March 25, 2024

Pizzeria Da Laura Marks One Year: A Talk With Our Own Laura Meyer

by Joe Bonadio

It was just over five years ago when I first interviewed Laura Meyer for the Seven Ovens blog, a project then less than eight months old. At the time, Laura was serving as Regional Chef for ten of Tony’s Pizza Rock restaurants around the country, following a long stint as Head Chef in the kitchen at Tony’s Pizza Napoletana.

Already a two-time World Pizza Champion, Laura had made quite the splash in the industry by winning first place in back-to-back contests in Las Vegas and Parma, Italy. Impressively, she had even been named to Forbes 30 Under 30 a couple of years earlier, an entry you don’t typically see on a pizzaiolas resumé.

Even then it was quite evident that Laura plays a bigger game, and given her unique path it only makes sense. Even back in the early days of Castro Valley’s Pyzano’s, Laura was already by Tony’s side. Beginning her career as his protegé and sidekick, she learned quickly, and no one in the industry is more closely tied to Tony Gemignani. As Tony built his restaurant group and rose through the ranks of the business, Laura was always right next to him, rowing in tandem.

With that kind of pedigree, you’d think opening a restaurant of her own would have been Laura’s first move. But as we discussed in our second interview, it wasn’t something the chef was about to rush into. If Laura was going to create her own restaurant, the timing would have to be just right—and finally in 2022, the stars began to align.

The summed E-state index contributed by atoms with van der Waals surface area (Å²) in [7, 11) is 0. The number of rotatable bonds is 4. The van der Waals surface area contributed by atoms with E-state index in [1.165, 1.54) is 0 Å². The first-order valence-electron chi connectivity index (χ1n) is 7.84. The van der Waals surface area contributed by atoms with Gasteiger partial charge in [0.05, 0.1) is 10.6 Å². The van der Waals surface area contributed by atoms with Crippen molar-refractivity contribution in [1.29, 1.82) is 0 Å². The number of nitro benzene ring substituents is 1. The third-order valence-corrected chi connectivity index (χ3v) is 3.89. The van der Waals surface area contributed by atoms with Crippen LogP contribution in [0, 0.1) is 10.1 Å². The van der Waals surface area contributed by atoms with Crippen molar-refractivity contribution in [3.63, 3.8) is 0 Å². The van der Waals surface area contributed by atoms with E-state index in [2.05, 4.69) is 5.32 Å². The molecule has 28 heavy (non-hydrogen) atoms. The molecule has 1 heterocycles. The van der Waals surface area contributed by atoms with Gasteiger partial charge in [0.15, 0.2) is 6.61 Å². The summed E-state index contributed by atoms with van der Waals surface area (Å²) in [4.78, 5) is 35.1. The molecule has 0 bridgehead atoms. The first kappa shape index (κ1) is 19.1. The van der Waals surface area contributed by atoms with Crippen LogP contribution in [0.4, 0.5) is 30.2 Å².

In March of last year, the chef returned to her East Bay roots to open Pizzeria da Laura in the center of Downtown Berkeley. It has been a year since she opened her doors, and we had the chance to talk at the restaurant last week. Edited for clarity and length, our conversation is below.

Joe Bonadio: So one year, and still here! Congratulations Laura.

Laura Meyer: Thank you. Yes, we’re still living—and thriving.

JB: So it seems like you’ve gotten a little more attention than you counted on.

LM: Yeah, it’s been an interesting first year. It seems, based on the first year, that Berkeley likes us. So hopefully we’re here to stay.

Laura Meyer in her spacious kitchen at Pizzeria da Laura

Just one year after opening in Downtown Berkeley, Laura Meyer seems perfectly at home in her spacious kitchen at Pizzeria da Laura. | Photo: Joe Bonadio

JB: Well, you certainly couldn’t have put yourself in a more central location.

LM: That really wasn’t my intention, I looked at a couple of locations further down. But when I found this place, and I did the walkthrough and whatnot, you couldn’t beat it. Corner location, literally right outside of BART, a couple of blocks from the university. We’re in the Theater District of the Downtown area…

JB: It checked all the boxes.

LM: Yeah. Every time you talk to someone with experience, when they tell you little things to look for in a location. Foot traffic, visibility, all that kind of stuff—it checked all the boxes.

JB: And it’s a beautiful spot.

LM: Yep!

JB: So when did you originally make the move over to the East Bay?

LM: I moved out of San Francisco right before the pandemic hit. It wasn’t because of the pandemic, it just kind of happened that way. I moved to Oakland right before the lockdown happened.

JB: Yeah, this weekend it’ll be four years to the day.